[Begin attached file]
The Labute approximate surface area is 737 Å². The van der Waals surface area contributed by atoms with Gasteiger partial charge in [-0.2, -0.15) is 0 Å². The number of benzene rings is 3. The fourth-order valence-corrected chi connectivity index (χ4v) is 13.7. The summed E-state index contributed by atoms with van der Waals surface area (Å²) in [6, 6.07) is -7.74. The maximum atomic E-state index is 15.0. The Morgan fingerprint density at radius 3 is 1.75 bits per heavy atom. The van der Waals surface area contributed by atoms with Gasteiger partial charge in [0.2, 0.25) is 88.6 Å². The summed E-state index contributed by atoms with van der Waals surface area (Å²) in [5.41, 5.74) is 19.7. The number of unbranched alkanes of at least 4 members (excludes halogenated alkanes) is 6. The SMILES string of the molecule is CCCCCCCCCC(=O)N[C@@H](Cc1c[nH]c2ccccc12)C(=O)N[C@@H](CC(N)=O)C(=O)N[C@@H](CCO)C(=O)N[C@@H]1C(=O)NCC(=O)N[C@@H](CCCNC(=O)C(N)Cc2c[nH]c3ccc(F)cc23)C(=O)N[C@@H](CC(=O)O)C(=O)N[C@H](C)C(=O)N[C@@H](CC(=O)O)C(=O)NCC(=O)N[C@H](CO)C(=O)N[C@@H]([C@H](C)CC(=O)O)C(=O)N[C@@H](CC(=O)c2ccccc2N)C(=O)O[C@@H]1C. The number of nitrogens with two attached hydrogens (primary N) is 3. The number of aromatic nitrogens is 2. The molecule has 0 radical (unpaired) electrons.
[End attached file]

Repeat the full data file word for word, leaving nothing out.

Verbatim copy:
The Labute approximate surface area is 737 Å². The van der Waals surface area contributed by atoms with Gasteiger partial charge in [-0.2, -0.15) is 0 Å². The number of benzene rings is 3. The fourth-order valence-corrected chi connectivity index (χ4v) is 13.7. The summed E-state index contributed by atoms with van der Waals surface area (Å²) in [6, 6.07) is -7.74. The maximum atomic E-state index is 15.0. The Morgan fingerprint density at radius 3 is 1.75 bits per heavy atom. The van der Waals surface area contributed by atoms with Gasteiger partial charge in [0.2, 0.25) is 88.6 Å². The summed E-state index contributed by atoms with van der Waals surface area (Å²) in [5.41, 5.74) is 19.7. The number of unbranched alkanes of at least 4 members (excludes halogenated alkanes) is 6. The SMILES string of the molecule is CCCCCCCCCC(=O)N[C@@H](Cc1c[nH]c2ccccc12)C(=O)N[C@@H](CC(N)=O)C(=O)N[C@@H](CCO)C(=O)N[C@@H]1C(=O)NCC(=O)N[C@@H](CCCNC(=O)C(N)Cc2c[nH]c3ccc(F)cc23)C(=O)N[C@@H](CC(=O)O)C(=O)N[C@H](C)C(=O)N[C@@H](CC(=O)O)C(=O)NCC(=O)N[C@H](CO)C(=O)N[C@@H]([C@H](C)CC(=O)O)C(=O)N[C@@H](CC(=O)c2ccccc2N)C(=O)O[C@@H]1C. The number of nitrogens with two attached hydrogens (primary N) is 3. The number of aromatic nitrogens is 2. The molecule has 0 radical (unpaired) electrons.